Wednesday, February 18, 2009
Bible Doctrine Series-El-Shaddai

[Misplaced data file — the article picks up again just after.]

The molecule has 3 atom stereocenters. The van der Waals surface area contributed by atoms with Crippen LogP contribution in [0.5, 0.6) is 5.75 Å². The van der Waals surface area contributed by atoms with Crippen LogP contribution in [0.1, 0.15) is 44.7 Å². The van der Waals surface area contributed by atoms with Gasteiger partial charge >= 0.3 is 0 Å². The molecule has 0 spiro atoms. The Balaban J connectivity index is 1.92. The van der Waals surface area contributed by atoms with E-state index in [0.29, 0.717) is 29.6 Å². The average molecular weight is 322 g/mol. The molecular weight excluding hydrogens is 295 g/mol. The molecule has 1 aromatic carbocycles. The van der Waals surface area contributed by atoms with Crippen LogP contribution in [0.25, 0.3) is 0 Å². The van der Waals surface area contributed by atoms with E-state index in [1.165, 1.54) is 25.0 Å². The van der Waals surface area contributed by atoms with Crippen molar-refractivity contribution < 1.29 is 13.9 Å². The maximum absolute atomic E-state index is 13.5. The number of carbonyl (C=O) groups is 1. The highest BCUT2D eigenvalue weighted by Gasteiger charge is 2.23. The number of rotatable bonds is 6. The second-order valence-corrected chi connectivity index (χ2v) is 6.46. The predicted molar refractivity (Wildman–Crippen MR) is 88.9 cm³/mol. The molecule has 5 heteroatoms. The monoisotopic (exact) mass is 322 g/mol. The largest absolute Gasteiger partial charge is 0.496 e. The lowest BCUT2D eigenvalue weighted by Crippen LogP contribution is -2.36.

El Shaddai—the almighty God” (Genesis 17:1; 28:3). The Hebrew word Shaddai means “most powerful in strength, omnipotent.” El Shaddai is translated either “God Almighty” or “Almighty God.” Early in Genesis, the Lord told Abram to leave his country and his family and go to a place He would show him. Before Abram and Sarai ever had children, the Lord promised to make Abram a great nation with so many descendants they could not be counted. Later the Lord came to Abram in a vision and told him he would have a son. Abram believed, thus He considered Abram as righteous due to his faith. The Lord made a covenant with Abram; He would give the land of Canaan to his descendants. Something happened in Abram’s life that we often find happening in our own lives as we stand on the promises of God: Time passed! A great deal of time passed. To Abram and Sarai it no doubt seemed like the Lord had forgotten His promise to give them a child of their own. With the intention of helping out, Sarai gave her Egyptian maid, Hagar, to Abram as his wife. When Abram was 86 years of age, Hagar conceived. She bore a son and Abram was content, but this was not the son that had been promised. Ishmael was the product of the will of man and the will of the flesh; the result of Abram and Sarai trying to assist the Lord. I get into a heap of trouble when I try to assist Him. Thirteen more years passed after Ishmael was born, Abraham had yet to see the promise of God. Then El Shaddai spoke these words in Genesis 17: 1-2, Abram was ninety-nine years old. “I am God Almighty (El Shaddai); walk before Me, and be blameless. And I will establish My covenant between Me and you, and I will multiply you exceedingly.” The Lord, as El Shaddai, told Abram that He would establish His covenant with Abram. To establish means “to make, to build or to bring into being.” The Lord made the covenant, but it was God as El Shaddai that would make it happen. To emphasize what He was doing, He changed Abram’s name, meaning “exalted father,” to Abraham, meaning “father of a great number.” Again He told Abraham that his wife Sarah (Sarai) would conceive his child. How did Abraham respond to the news? He laughed at the prospect that he and Sarah would have a child at the ages of 100 and 90; it was humanly impossible. The covenant that the Lord made was established and brought into being by El Shaddai. The fulfillment of this promise is recorded in Genesis 21: 1-2. “Then the Lord took note of Sarah as He had said, and the Lord did for Sarah as He had promised. So Sarah conceived and bore a son to Abraham in his old age, at the appointed time of which God had spoken to him.” Abraham and Sarah could not produce the promise by the works of the flesh. The bodies of both had to come to the point they could no longer produce naturally to make them realize it was all of God. In God’s first revelation of Himself as El Shaddai, we see that He is almighty, all powerful, and able to accomplish what is impossible in the physical realm. That is the meaning of the first part of the name, El. The word Shaddai is translated “Almighty.” This word is used in connection with judging, chastening and purging. This is shown to be true in the book of Job where the name El Shaddai is used 31 of its 48 occurrences; the book of Job is the story of a man learning to know El Shaddai. Because of the circumstances in Job’s life he argued with El Shaddai while other smeared Him with lies (Job 13:3, 4). Rather than taking responsibility for his own hostile attitude to what was happening in his life, Job accused the Almighty of embittering his soul (Job 27:2). Job acknowledged El Shaddai should do these things to the unjust that perform iniquity, but proceeded to proclaim his own innocence, inferring God was indeed guilty of injustice (31:2-40). Finally, Job went so far as to label El Shaddai his adversary, calling Him to answer for the indictment which had been written against him (31:35). The Lord’s response to Job is given in Chapter 40:2 “Will the faultfinder contend with the Almighty? Let him who reproves God answer it.” When Job heard God ask that question, he wisely concluded that he should say no more. Ryrie makes this comment about God’s response to Job: “When Job criticized God’s ways, he was in effect trying to usurp God’s position as governor of the world. In this paragraph full of irony, God asks if Job can really perform those things which only God can do.” After the Lord finished His verbal reprimand, Job repented. Ryrie’ comment is significant: “Job repents of his pride and rebellion and finds contentment in the knowledge that he has God’s fellowship. This is the great lesson of the book; if we know God, we do not need to know why He allows us to experience what we do. He is not only in control of the universe and all its facets but also of our lives; and He loves us. Though His ways are sometimes beyond our comprehension, we should not criticize Him for His dealings with us or with others. God is always in control of all things, even when He appears not to be.” The ways of El Shaddai as listed below give us a clear picture of a God who is faithful to keep His covenants with His people. --When El Shaddai concludes a work in our life, we will delight in Him (Job 22:25). --When He completes a work in our life, we will have understanding (Job 32:8). --El Shaddai gives life. John 10:10 tells us that the Lord Jesus Christ came that we might have an abundant life. Job had life but El Shaddai wanted him to experience life abundantly. After taking Job through his ordeal, Job’s fellowship was restored, along with his fortunes; all he had increased twofold (Job 42:10). The life Job lived after El Shaddai had taken him through his tribulation was more abundant. A person can experience life even while imprisoned by an enemy. Once that person escapes or is released from his prison and experiences freedom, he’ll live life more abundantly. El Shaddai wants us out of our bondage from the world, the flesh, and the devil. --El Shaddai does not treat us wrongly (Job 34:10). --El Shaddai will not pervert justice (Job 34:12). --El Shaddai will not heed nor give regard to an empty cry (Job 35:13). He is not moved by pity parties. --El Shaddai finds us, we don’t find Him. He is exalted in power. He will not do violence to justice or abundant righteousness. The worldly wisdom of men does not impress Him (Job 37:23-24). --El Shaddai brings destruction (Isaiah 13:6). Since He does not treat us wrongly nor pervert justice, El Shaddai brings destruction to our fleshly, worldly, demonic ways. Dr. Ken Copley is available for counseling, conferences, and local church meetings.